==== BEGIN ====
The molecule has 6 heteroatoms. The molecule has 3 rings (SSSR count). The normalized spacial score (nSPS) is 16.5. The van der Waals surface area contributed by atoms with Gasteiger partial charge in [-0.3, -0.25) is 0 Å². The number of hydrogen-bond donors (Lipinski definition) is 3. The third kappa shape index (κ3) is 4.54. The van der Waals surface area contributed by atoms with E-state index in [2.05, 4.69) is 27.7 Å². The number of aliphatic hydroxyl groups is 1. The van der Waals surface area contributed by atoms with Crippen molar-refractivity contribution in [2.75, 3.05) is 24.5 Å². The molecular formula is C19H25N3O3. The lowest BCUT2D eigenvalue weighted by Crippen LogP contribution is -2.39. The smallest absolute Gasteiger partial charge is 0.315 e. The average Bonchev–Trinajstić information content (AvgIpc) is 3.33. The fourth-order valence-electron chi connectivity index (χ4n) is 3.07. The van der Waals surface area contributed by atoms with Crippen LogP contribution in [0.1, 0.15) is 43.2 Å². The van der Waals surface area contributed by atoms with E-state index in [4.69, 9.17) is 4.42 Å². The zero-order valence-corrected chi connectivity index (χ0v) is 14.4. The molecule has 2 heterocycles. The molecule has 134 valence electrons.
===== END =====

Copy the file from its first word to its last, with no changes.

The molecule has 6 heteroatoms. The molecule has 3 rings (SSSR count). The normalized spacial score (nSPS) is 16.5. The van der Waals surface area contributed by atoms with Gasteiger partial charge in [-0.3, -0.25) is 0 Å². The number of hydrogen-bond donors (Lipinski definition) is 3. The third kappa shape index (κ3) is 4.54. The van der Waals surface area contributed by atoms with E-state index in [2.05, 4.69) is 27.7 Å². The number of aliphatic hydroxyl groups is 1. The van der Waals surface area contributed by atoms with Crippen molar-refractivity contribution in [2.75, 3.05) is 24.5 Å². The molecular formula is C19H25N3O3. The lowest BCUT2D eigenvalue weighted by Crippen LogP contribution is -2.39. The smallest absolute Gasteiger partial charge is 0.315 e. The average Bonchev–Trinajstić information content (AvgIpc) is 3.33. The fourth-order valence-electron chi connectivity index (χ4n) is 3.07. The van der Waals surface area contributed by atoms with Crippen LogP contribution in [0.1, 0.15) is 43.2 Å². The van der Waals surface area contributed by atoms with E-state index in [4.69, 9.17) is 4.42 Å². The zero-order valence-corrected chi connectivity index (χ0v) is 14.4. The molecule has 2 heterocycles. The molecule has 134 valence electrons.